India’s mental health woes
Nearly 150 million citizens suffer from common mental disorders and need active interventions and support
Suitably, to centre public discourse on mental health, the WHO identified “depression” as the theme for World Health Day (April 7) this year; similarly, World Mental Health Day (October 10) specifically focussed on “mental health at the workplace” to reinforce how this issue is creeping into our daily life. In India, as in many countries across the world, issues around mental health have been both denied and stigmatised. A steep change is needed — starting with the acceptance that the problem exists.
Several factors contribute to mental health morbidity (people suffering from a disease, at a given point in time) — stress, breakdown of support systems, gap between expectations and reality, economic instability and the complexities of modern living. As per the National Mental Health Survey 2016 (NMHS), 11 per cent of the population suffers from common mental disorders like depression, anxiety, bipolar disorders etc. This broadly translates to nearly 150 million Indians who need active interventions and support, through creating awareness, medicines or psychotherapy. The NMHS survey indicated that individuals aged between 40-49 were predominantly affected with psychotic, neurotic and stress-related disorders. Substance-use disorders were highest in the 50-59 age group at 29 per cent. While more males were affected with alcohol use disorders (9 per cent vs 0.5 per cent), more females were suffering from depressive disorders. Notably, the prevalence of mental disorders was higher in urban areas and in persons from lower income groups. While the District Mental Health Programme (DMHP) is being implemented in rural areas through the primary healthcare centres, these findings highlight the need for an urban specific mental health programme. ing mental healthcare services. Similarly, the Rights of Persons with Disabilities Act 2016 charts out the roadmap for care and social rehabilitation.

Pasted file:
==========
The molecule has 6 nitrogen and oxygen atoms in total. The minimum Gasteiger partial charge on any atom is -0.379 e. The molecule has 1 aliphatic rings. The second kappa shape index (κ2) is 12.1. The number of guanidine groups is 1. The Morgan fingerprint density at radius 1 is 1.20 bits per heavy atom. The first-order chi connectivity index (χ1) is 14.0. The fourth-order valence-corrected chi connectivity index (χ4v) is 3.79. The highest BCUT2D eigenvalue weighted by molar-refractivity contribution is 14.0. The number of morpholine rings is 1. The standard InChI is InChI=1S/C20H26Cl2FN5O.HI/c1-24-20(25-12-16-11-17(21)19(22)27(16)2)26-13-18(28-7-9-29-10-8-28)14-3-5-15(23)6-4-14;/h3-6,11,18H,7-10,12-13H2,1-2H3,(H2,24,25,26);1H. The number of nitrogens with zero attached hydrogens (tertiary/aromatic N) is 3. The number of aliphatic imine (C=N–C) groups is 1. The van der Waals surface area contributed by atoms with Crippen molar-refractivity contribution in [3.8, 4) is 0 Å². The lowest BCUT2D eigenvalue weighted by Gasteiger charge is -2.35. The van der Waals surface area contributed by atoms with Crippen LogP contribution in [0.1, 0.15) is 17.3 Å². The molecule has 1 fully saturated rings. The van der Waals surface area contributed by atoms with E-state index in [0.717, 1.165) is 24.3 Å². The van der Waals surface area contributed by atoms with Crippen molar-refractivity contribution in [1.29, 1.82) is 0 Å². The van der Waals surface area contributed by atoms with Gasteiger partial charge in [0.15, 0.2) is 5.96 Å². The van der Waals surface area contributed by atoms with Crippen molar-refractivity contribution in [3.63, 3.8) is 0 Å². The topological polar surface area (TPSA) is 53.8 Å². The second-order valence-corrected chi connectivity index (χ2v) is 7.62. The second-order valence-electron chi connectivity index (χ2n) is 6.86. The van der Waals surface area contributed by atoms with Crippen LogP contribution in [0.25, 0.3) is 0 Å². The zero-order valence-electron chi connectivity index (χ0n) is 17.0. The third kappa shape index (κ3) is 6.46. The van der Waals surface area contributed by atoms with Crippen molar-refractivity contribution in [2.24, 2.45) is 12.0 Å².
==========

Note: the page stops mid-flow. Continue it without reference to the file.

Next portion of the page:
Recent community-based work on suicide ‘ideators’ and ‘attemptors’ has identified risk factors like gender, unemployment, economic stress, poor educational level, along with high levels of psychosocial stress, hopelessness, relationship difficulties as risk factors for suicidal ideation. Mental health consequences of disasters have also been studied at various settings including the Bhopal Gas disaster; cyclones in Orissa; earthquake disasters in Maharashtra and Gujarat; and the aftermath of the tsunami in Tamil Nadu. These studies have highlighted that coping in Indian populations was strong due to better cohesion among community members and active participation of groups working within these communities. Technology is also stepping in to offer support to parents of children with autism and patients suffering from depression — these include various app-based self-help tools to bridge the gap in low resource settings like India. al contexts through “implementation research”. Last but not the least, the focus of research now needs to shift from estimation of disease burden and development of tools to deal with mental health issues.
The current situation demands direct research-based inputs to shape and strengthen mental healthcare programmes and policy. This is best done with an open-minded and inclusive approach where government programmes partner with academics, NGOs and affected communities to design and test interventions. The experiences of organisations like NIMHANS, Tata Institute of Social Sciences, Indian Law Society’s Centre for Mental Health Law and Policy as well as NGOs like The Banyan, Sangath and Schizophrenia Research Foundation (SCARF) would be invaluable. The Sustainable Development Goals include specific targets within the health goal: “By 2030, reduce by one-third premature mortality from non-communicable diseases through prevention and treatment and promote mental health and well-being.” UndoubtMental health is poorly resourced. With edly, adopting an integrated approach to fewer than 6,000 psychiatrists in the both mental and physical wellbeing will whole country, it is important to plan the be equally important for a healthy and provision of mental healthcare serviceslife.productive using the available workforce as well as train more “community-level mental health workers”. It is also critical to evaluate various strategies and assess their effectiveness in local socio-cultur- via Entertainment) is a stakeholder engagement initiative, under which national award-winning films like are being screened and discussed at different public venues. Sustaining such initiatives can help facilitate nuanced discussions with greater sense and sensibility. Fortunately, a whole new generation of youth icons like Yuvraj Singh and film stars like Deepika Padukone, Lisa Ray, Anushka Sharma are sharing their experiences to reinforce that mental health issues can affect anyone and must be dealt with head-on.